“I like stop and frisk,” said Lejuan Gabbibon, 24, who added that he was most recently stopped a week ago when cops said he fit the description of someone with a gun. “But if we keep stop and frisk, cops should be more polite — no staring at civilians because a lot of people in the neighborhood don’t like cops. Cops should be calmer.”

According to police records, more than half of stops are followed by a frisk. Hundreds of guns are seized as a result of the sweeping, arbitrary searches — 729 in the course of 533,000 stops in 2012.

Stop and frisk not ending
While making clear she was “not ordering an end to the practice of stop and frisk,” Judge Scheindlin appointed an “independent monitor” and a “facilitator” to oversee the NYPD’s compliance with policies and training reforms. She said police should have to report details to justify each stop and provide those stopped with a copy. She ordered a one-year pilot project of police body-worn cameras in the precinct with the most recorded stops in each borough.

If the NYPD is forced to change its methods “there is no question about it, violent crime will go up,” warned Police Commissioner Ray Kelly on “Meet the Press” Aug. 18. “The stark reality is that violence is happening disproportionately in minority communities, and that, unfortunately, is in big cities throughout America.”

The number of murders in New York City fell from a high of more than 2,200 in 1990 to under 500 in recent years — 419 last year. It dropped sharply to less than 1,600 by the time Rudy Giuliani was elected mayor in 1994 and continued to fall during his administration, which was marked by more aggressive police tactics. The fall in murders, assaults and robberies coincided with a general fall across the U.S., but was particularly sharp in New York. By comparison, the murder rate last year in Chicago was nearly four times that of New York. In Detroit it was nine times.

‘Broken windows’ policy
Under Giuliani, the NYPD grew from 28,000 to 40,000 as he flooded working-class neighborhoods with cops. Under a new “broken windows” policy, cops began making arrests for minor law infractions, like spraying graffiti or panhandling that had previously been ignored. The policy was based on the theory that sending swarms of cops to stop such “quality of life” crimes would bring down the rates of murder, burglary and other major felonies.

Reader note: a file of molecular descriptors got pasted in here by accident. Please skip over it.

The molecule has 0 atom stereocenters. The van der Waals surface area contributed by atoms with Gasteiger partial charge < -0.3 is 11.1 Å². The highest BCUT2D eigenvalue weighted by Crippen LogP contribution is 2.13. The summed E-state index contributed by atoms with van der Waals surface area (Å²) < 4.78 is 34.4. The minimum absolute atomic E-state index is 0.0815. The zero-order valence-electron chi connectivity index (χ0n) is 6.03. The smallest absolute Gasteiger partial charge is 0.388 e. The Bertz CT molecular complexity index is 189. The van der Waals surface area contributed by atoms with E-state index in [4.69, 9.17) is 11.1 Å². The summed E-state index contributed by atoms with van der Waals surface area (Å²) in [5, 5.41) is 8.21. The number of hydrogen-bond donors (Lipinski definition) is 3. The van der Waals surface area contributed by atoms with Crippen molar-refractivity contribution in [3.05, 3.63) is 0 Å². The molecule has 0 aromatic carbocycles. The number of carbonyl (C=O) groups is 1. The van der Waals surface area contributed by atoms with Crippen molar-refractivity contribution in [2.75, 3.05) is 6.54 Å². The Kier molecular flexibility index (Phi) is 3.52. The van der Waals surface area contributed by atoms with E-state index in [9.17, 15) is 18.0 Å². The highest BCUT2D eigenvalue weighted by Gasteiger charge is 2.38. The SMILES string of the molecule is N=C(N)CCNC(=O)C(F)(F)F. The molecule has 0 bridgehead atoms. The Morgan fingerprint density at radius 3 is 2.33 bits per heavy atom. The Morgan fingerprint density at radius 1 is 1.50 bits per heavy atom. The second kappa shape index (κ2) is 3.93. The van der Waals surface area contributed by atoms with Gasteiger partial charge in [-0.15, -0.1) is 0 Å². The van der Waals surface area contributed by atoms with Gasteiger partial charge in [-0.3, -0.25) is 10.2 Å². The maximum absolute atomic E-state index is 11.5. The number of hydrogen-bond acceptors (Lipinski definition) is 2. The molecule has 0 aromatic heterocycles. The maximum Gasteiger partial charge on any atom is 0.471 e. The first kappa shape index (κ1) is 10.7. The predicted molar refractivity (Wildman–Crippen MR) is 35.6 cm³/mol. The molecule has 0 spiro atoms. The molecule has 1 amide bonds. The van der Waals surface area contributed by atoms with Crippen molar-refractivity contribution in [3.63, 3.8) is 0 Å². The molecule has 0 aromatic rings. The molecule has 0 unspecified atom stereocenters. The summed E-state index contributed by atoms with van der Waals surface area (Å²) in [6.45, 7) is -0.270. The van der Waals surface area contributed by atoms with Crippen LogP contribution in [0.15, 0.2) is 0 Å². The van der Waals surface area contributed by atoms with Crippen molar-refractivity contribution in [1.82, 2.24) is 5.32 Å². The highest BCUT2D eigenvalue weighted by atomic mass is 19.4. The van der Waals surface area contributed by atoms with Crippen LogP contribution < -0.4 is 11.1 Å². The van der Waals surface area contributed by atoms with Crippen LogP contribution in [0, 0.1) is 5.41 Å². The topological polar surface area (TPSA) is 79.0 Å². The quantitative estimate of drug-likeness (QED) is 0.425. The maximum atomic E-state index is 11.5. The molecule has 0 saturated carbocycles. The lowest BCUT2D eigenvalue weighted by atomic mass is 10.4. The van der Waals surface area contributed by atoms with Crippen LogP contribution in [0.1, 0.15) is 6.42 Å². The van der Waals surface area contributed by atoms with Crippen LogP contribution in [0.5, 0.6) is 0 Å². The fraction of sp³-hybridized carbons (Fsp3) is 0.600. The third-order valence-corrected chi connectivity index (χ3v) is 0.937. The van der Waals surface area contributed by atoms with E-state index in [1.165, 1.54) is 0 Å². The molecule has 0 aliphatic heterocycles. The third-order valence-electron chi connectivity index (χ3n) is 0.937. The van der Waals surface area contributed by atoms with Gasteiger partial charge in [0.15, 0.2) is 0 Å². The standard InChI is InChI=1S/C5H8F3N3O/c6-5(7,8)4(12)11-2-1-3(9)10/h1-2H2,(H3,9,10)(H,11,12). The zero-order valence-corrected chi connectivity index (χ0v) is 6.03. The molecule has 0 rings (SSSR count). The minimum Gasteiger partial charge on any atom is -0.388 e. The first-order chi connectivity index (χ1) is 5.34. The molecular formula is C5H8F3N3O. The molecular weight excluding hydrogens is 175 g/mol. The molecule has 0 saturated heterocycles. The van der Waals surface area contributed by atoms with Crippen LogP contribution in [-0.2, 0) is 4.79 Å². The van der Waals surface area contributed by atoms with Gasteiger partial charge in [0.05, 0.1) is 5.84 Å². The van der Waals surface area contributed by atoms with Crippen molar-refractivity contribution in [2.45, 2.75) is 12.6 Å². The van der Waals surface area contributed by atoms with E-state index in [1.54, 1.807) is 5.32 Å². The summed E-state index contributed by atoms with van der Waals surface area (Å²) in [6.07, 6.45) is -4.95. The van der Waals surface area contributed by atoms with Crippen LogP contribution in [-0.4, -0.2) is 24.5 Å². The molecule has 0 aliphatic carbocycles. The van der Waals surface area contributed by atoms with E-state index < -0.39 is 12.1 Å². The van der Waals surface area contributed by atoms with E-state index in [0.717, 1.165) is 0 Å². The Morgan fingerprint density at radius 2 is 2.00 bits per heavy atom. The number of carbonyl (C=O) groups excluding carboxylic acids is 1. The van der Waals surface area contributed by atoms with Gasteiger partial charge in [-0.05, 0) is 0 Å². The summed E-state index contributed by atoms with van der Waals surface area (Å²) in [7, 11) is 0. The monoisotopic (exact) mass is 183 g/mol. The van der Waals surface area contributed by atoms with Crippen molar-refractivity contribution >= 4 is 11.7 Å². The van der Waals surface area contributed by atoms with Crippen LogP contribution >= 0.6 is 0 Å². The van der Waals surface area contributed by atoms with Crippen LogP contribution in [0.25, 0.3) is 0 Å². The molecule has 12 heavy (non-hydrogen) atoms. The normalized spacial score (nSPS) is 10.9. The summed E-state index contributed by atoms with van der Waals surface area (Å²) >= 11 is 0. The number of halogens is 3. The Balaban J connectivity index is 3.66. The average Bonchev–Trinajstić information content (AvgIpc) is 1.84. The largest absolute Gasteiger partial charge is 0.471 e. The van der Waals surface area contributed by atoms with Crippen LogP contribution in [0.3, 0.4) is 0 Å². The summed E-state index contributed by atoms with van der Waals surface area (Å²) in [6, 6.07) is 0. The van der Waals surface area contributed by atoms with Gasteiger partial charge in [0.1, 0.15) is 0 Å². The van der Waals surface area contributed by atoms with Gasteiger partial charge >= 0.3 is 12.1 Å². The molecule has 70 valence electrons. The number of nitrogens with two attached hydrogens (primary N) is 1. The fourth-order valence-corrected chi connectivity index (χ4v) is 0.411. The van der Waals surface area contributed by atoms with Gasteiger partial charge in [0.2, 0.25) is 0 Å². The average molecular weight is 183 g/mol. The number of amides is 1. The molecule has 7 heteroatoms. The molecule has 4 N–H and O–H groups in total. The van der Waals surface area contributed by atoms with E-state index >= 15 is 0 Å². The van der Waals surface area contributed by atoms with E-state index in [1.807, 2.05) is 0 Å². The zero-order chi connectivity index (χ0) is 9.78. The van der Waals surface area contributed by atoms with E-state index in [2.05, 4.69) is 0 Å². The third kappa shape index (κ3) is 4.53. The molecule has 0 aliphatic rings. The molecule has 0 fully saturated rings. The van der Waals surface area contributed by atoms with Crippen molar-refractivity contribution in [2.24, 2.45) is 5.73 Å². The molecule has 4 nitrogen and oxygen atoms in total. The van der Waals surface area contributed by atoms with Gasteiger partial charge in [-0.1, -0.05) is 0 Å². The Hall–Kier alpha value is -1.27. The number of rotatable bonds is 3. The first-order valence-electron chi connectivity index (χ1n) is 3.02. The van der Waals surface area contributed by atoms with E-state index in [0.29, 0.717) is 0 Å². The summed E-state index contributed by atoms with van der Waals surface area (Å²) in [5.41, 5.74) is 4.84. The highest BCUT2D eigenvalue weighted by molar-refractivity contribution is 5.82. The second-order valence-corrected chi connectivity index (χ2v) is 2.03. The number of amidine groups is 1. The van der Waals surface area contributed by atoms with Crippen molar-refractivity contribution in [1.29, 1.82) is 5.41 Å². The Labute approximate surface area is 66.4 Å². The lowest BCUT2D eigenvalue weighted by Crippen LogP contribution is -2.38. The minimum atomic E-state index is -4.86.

It was also under Giuliani that cops began the systematic practice of stopping and frisking working people.

Stop and frisk tactics became more aggressive under Bloomberg, who was elected mayor in 2002. The number of stops, according to police records, more than doubled between 2002 and 2011 before declining slightly in 2012 following protests, lawsuits and stepped-up media attention. During Bloomberg’s three terms, the murder rate has declined slightly.

“Unlike many cities, where wealthy areas get special treatment, the NYPD targets its manpower to the areas that suffer the highest crime levels,” wrote Bloomberg in an opinion piece run in the Washington Post. Opponents of stop and frisk argue that the stops don’t reflect the city’s overall census numbers, he said. “By that flawed logic, our police officers would stop women as often as men and senior citizens as often as young people. … The absurd result of such a strategy would be far more crimes committed against black and Latino New Yorkers. When it comes to policing, political correctness is deadly.”

The issue has become a focus of the 2013 mayoral election, with the front-running Democratic Party candidates vowing to press for police reforms to show they have a more sophisticated way to control working people here.

Candidate Christine Quinn has shifted away from her previous strong backing for Kelly — whom President Barack Obama had considered appointing as head of the Department of Homeland Security — and said stop and frisk has “gotten out of hand.” The other Democratic front-runner, Bill de Blasio, has pledged to fire the police chief.
Related articles:
Public outcry, protests force arrest of killer cop in Toronto
‘Release victims of Chicago cop torture and frame-up’